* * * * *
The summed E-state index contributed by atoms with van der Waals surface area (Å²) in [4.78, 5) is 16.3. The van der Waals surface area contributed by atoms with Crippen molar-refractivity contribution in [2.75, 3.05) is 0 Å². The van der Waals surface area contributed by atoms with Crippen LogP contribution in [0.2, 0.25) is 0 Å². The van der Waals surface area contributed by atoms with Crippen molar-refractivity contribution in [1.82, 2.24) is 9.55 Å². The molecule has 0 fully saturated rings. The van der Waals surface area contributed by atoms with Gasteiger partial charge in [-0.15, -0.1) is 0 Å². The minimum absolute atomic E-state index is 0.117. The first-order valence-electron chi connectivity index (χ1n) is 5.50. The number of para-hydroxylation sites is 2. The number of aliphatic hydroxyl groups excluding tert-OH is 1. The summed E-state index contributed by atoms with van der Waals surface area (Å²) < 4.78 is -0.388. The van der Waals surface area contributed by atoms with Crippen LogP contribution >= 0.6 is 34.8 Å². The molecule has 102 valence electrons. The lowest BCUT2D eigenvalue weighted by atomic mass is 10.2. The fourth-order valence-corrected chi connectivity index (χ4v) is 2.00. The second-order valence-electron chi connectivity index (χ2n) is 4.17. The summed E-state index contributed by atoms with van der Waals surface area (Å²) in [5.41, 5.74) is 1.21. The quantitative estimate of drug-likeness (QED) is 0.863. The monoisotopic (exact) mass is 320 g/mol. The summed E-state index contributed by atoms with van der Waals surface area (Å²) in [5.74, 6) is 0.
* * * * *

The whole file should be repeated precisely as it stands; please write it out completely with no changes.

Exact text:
The summed E-state index contributed by atoms with van der Waals surface area (Å²) in [4.78, 5) is 16.3. The van der Waals surface area contributed by atoms with Crippen molar-refractivity contribution in [2.75, 3.05) is 0 Å². The van der Waals surface area contributed by atoms with Crippen LogP contribution in [0.2, 0.25) is 0 Å². The van der Waals surface area contributed by atoms with Crippen molar-refractivity contribution in [1.82, 2.24) is 9.55 Å². The molecule has 0 fully saturated rings. The van der Waals surface area contributed by atoms with Gasteiger partial charge in [-0.15, -0.1) is 0 Å². The minimum absolute atomic E-state index is 0.117. The first-order valence-electron chi connectivity index (χ1n) is 5.50. The number of para-hydroxylation sites is 2. The number of aliphatic hydroxyl groups excluding tert-OH is 1. The summed E-state index contributed by atoms with van der Waals surface area (Å²) < 4.78 is -0.388. The van der Waals surface area contributed by atoms with Crippen LogP contribution >= 0.6 is 34.8 Å². The molecule has 102 valence electrons. The lowest BCUT2D eigenvalue weighted by atomic mass is 10.2. The fourth-order valence-corrected chi connectivity index (χ4v) is 2.00. The second-order valence-electron chi connectivity index (χ2n) is 4.17. The summed E-state index contributed by atoms with van der Waals surface area (Å²) in [5.41, 5.74) is 1.21. The quantitative estimate of drug-likeness (QED) is 0.863. The monoisotopic (exact) mass is 320 g/mol. The summed E-state index contributed by atoms with van der Waals surface area (Å²) in [5.74, 6) is 0.